It’s been a long time coming, but the Toronto Maple Leafs have finally mended a fence destroyed long ago. The club announced on Thursday the next three honourees that will be enshrined on Legends Row – a list that included legendary goaltender Turk Broda, the late Tim Horton and arguably one of the greatest players to ever suit up in blue and white, Dave Keon.
The #leafs have mended fences with Dave Keon. He'll get a statue in "Legends Row" in October along with Tim Horton and Turk Broda.
— Chris Johnston (@reporterchris) January 21, 2016
Keon played 15 seasons with the Leafs leading them to four Stanley Cups throughout the 1960s. It’s been said that he was the heart and soul of the organization during his days in Toronto and remains among the top five in Leafs history in games played (fourth with 1,062), goals (third with 365), assists (fourth with 493), points (third with 858) and game winning goals (fourth with 38). His 23 shorthanded goals are tied with former captain Mats Sundin for first on the organizations all-time list.
Club president Brendan Shanahan has made it his goal to mend old wounds with a large push to bring Keon back to the team he put his body on the line for. It’ll be the first time the now 75-year-old Keon will join the Leafs in celebration since they honoured the 1967 championship team in 2007. Prior to that outing, Keon didn’t attend any club-organized events thanks, in large part, to the way the organization treated him during the latter part of his playing days in Toronto.
As the Toronto Sun’s Lance Hornby writes, Keon “represented the clean-cut, disciplined approach that helped the Leafs win four championships in the six-team era, with an astonishingly low 75 career penalty minutes.”
Keon never approved of the way that Ballard wouldn’t give star players raises, his lack of interest in retiring the numbers of important franchise players and the way he controlled and blocked trades out of spite for particular players.
On October 31, 1969, Keon was named the captain of the Leafs and led the team until he left for the WHA in 1975. He won the Calder Memorial Trophy in 1961 as the league’s top rookie and the Lady Byng in 1962 and 1963 – adding a Conn Smythe in 1967. He was inducted into the Hall of Fame in 1986.
— Lauren Howe (@LaurenHowe) January 21, 2016
Horton played 1,185 career regular season games for the Leafs – second to only George Armstrong. He ranks fourth among Leafs defenceman with 109 goals and third in career assists among Leaf blueliners (349). Horton played parts of 20 seasons with the Maple Leafs between 1949 and 1970.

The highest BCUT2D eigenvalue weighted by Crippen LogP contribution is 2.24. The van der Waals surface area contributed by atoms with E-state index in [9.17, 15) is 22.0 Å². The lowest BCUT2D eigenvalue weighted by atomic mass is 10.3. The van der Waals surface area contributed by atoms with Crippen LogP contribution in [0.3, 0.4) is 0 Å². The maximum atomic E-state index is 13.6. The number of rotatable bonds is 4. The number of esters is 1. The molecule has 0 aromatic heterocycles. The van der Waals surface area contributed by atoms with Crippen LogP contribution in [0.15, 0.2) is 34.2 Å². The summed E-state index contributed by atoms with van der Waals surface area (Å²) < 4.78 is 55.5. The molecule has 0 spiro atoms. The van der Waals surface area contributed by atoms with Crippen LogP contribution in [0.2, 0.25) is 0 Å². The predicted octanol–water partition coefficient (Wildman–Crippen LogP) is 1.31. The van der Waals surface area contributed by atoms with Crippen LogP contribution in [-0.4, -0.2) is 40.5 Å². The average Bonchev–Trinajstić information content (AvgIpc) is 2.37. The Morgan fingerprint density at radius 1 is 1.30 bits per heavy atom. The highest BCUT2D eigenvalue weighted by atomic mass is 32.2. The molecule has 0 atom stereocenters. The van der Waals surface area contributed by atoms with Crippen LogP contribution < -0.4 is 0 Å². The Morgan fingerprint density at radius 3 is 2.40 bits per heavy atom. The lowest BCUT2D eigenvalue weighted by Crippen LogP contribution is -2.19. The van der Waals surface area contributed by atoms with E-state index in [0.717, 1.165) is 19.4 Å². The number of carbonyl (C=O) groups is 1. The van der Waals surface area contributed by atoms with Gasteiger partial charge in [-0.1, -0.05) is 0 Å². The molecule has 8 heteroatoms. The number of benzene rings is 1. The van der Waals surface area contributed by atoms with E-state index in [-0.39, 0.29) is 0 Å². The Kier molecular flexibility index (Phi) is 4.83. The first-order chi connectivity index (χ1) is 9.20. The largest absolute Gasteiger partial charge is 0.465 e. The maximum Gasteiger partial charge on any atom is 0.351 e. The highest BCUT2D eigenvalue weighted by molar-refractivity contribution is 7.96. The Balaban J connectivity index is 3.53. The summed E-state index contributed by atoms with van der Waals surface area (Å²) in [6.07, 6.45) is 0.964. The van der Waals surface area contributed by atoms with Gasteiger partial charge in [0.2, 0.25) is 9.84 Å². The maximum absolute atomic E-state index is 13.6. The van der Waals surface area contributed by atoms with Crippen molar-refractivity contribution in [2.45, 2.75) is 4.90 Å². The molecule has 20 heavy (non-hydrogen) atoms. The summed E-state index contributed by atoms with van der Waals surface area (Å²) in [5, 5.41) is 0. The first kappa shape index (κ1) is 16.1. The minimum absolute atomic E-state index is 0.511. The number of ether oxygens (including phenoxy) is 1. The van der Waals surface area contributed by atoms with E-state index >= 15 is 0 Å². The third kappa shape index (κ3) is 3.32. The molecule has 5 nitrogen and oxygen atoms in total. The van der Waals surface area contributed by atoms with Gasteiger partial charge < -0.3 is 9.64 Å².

He was easily one of the most dominant defenceman of his time – known for his strength on the puck and his ability to shut down the opponents offensive threats.
“He was as much a part of the ‘60s dynasty as Keon, partnered with Allan Stanley on the Leaf line,” writes Hornby. “Superstitious coach Punch Imlach often touched Horton’s ‘lucky’ No. 7 stick before a game. Horton began his doughnut empire while with the Leafs, opening a couple of stores, but never lived to see it become the multi-million dollar world-wide operation of today.”
Horton was killed when his car rolled over in February of 1974 when he was just 44 years old. In 1977 he was posthumously inducted into the Hockey Hall of Fame.
Broda ranks first in games played by a Leafs goaltender (629) as well as wins (302) and shutouts (62). He won five Stanley Cups with the Leafs and two Vezina Trophies (1941 and 1948).
While he’s not the most recognized goalie by today’s Leafs fans – give that to Johnny Bower – he’s without doubt the Leafs greatest goalie of all-time. He led the Leafs to a seven-game series win after they fell three games down to the Detroit Red Wings in 1941-42 to win the Stanley Cup. It was the first time a professional team came back from a 3-0 series deficit to win in a seven-game series. Broda was inducted into the Hockey Hall of Fame in 1967 – the last time the Leafs won the Stanley Cup.
Keon, along with the families of the other honourees will join the Leafs in a pre-game ceremony this Saturday when the rival Canadiens invade the Air Canada Centre. The addition of their bronze statues on Legends Row will come as the team heads into its centennial year.
Andrew is in his 8th year reporting for The Hockey Writers covering the Toronto Maple Leafs. He began his broadcasting with CBC’s Hockey Night in Canada team as well as being part of their coverage of the 2014 Winter Olympic Games in Sochi. He’s the former play-by-play voice of the London Jr. Knights for Rogers TV and currently hosts the Sticks in the 6ix podcast. You can follow him on Twitter at @AndrewGForbes.